Centrist Republican candidates thinking of running for office should "have [their] head examined," President Obama's top political strategist said Thursday.

Obama's 2008 presidential campaign manager, David Plouffe, said he expected that conservative primary voters allied with the Tea Party movement would make it all but impossible for centrist GOP candidates for Congress or president to succeed.

"This is the absolute tip of the iceberg," Plouffe said of GOP Senate candidates like Rand Paul in Kentucky or Christine O'Donnell in Delaware at a pre-election briefing for reporters.

"If you're a moderate Republican thinking of running, you need to have your head examined," he added.

Plouffe said he expected the momentum on the other side of the aisle to be with the crop of candidates more aligned with the Tea Party movement who have crept forward in Republican primary battles during the 2010. The phenomenon has been especially pronounced in Senate races, with Paul and O'Donnell's victories over more establishment candidates in primaries, along with Sharron Angle's win in Nevada, Mike Lee's win in Utah, Joe Miller's win in Alaska, and Ken Buck's win in Colorado -- all victories over establishment or incumbent Republicans.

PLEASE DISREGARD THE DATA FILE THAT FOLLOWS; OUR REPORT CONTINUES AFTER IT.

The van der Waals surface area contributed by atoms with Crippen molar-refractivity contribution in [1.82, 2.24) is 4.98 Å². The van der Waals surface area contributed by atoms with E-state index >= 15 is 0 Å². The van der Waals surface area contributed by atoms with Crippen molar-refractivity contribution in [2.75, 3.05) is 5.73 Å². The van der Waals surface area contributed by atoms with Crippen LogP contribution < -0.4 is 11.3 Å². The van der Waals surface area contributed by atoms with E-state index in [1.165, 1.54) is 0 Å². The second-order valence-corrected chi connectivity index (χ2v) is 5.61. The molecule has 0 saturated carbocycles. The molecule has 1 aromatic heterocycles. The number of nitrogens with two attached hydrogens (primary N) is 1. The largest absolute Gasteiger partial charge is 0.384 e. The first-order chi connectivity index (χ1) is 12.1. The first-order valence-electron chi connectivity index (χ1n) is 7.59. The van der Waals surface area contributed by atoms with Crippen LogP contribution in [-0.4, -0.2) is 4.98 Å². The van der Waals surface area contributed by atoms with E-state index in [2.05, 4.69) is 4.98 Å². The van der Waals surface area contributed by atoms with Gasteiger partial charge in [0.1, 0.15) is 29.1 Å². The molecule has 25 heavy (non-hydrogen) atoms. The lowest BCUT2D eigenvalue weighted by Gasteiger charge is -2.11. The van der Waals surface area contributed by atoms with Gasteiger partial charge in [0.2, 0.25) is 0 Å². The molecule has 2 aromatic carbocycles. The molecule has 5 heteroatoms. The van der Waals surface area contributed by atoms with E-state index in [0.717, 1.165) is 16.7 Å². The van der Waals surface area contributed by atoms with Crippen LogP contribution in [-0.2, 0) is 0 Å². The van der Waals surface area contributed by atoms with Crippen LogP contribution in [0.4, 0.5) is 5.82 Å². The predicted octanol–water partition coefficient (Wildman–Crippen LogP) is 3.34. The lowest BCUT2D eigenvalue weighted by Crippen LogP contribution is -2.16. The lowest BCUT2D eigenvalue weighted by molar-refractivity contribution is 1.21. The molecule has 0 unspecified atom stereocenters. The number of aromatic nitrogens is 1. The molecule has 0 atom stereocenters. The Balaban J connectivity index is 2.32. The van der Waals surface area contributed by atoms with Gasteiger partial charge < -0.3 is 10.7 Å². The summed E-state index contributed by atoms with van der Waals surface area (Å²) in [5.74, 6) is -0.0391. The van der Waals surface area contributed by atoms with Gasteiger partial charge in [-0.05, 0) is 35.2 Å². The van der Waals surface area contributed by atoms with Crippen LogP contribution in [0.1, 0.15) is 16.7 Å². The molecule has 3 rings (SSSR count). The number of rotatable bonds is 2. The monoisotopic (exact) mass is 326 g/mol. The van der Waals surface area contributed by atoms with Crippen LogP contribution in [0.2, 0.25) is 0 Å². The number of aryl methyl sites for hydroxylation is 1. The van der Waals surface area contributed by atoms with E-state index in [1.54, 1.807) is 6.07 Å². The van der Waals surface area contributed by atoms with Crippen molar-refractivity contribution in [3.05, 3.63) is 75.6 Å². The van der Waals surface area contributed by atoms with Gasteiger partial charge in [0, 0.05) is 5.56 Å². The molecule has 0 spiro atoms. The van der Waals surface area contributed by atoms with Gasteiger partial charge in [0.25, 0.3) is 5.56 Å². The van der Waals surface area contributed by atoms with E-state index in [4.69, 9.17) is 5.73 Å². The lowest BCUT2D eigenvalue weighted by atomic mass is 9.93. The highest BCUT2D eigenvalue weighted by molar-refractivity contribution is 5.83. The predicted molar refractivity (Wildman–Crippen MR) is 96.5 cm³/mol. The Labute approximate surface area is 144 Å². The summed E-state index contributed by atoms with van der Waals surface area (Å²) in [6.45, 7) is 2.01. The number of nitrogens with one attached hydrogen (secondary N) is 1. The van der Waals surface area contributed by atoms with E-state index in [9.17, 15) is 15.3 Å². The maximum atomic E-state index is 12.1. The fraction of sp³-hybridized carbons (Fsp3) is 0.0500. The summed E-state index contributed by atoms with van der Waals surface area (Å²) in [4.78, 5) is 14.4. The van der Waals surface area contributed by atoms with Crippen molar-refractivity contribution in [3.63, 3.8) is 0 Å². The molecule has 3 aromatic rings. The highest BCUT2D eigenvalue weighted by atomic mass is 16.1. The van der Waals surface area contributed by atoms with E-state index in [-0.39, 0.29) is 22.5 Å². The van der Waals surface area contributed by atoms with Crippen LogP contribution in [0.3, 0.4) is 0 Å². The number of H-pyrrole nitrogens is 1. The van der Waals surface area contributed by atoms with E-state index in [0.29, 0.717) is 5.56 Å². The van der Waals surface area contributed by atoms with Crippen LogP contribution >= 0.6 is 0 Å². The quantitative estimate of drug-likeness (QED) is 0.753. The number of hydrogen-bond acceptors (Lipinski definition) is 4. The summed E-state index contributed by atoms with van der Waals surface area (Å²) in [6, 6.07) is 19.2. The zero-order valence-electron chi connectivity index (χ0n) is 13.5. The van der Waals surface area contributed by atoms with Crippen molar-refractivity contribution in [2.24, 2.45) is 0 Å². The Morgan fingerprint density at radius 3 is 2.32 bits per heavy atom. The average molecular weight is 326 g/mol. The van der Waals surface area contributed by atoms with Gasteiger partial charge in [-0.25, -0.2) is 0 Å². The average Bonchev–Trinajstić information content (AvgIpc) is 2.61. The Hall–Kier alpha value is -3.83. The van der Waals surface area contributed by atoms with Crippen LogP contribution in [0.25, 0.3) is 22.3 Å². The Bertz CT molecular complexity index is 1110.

"All the energy is going to be among Rand Paul, Christine O'Donnell types," Plouffe said. "The gate that you have to get through is going to be farther to the right."

Plouffe didn't say which Republican presidential candidates might make it through that gate, but he did hint that he didn't expect former Alaska Gov. Sarah Palin, a major backer of those Tea Party candidates, to be one of them.

"Something tells me we won't get that lucky," he said.